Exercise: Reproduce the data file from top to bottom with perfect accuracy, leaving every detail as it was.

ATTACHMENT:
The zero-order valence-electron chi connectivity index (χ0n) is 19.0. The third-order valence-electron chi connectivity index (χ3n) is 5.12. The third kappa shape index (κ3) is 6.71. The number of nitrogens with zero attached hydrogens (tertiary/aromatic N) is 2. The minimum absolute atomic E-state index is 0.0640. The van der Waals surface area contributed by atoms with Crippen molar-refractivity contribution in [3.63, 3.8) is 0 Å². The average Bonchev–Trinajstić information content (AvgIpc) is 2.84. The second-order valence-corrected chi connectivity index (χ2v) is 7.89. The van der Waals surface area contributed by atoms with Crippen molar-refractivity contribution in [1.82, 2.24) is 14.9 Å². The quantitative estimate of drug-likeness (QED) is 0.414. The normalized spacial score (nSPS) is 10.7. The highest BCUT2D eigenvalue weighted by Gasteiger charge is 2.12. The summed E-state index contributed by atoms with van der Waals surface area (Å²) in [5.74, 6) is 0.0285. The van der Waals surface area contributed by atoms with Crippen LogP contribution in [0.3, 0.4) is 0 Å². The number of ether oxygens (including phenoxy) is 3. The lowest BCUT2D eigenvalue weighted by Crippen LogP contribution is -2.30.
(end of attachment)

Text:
The zero-order valence-electron chi connectivity index (χ0n) is 19.0. The third-order valence-electron chi connectivity index (χ3n) is 5.12. The third kappa shape index (κ3) is 6.71. The number of nitrogens with zero attached hydrogens (tertiary/aromatic N) is 2. The minimum absolute atomic E-state index is 0.0640. The van der Waals surface area contributed by atoms with Crippen molar-refractivity contribution in [3.63, 3.8) is 0 Å². The average Bonchev–Trinajstić information content (AvgIpc) is 2.84. The second-order valence-corrected chi connectivity index (χ2v) is 7.89. The van der Waals surface area contributed by atoms with Crippen molar-refractivity contribution in [1.82, 2.24) is 14.9 Å². The quantitative estimate of drug-likeness (QED) is 0.414. The normalized spacial score (nSPS) is 10.7. The highest BCUT2D eigenvalue weighted by Gasteiger charge is 2.12. The summed E-state index contributed by atoms with van der Waals surface area (Å²) in [5.74, 6) is 0.0285. The van der Waals surface area contributed by atoms with Crippen LogP contribution in [0.3, 0.4) is 0 Å². The number of ether oxygens (including phenoxy) is 3. The lowest BCUT2D eigenvalue weighted by Crippen LogP contribution is -2.30.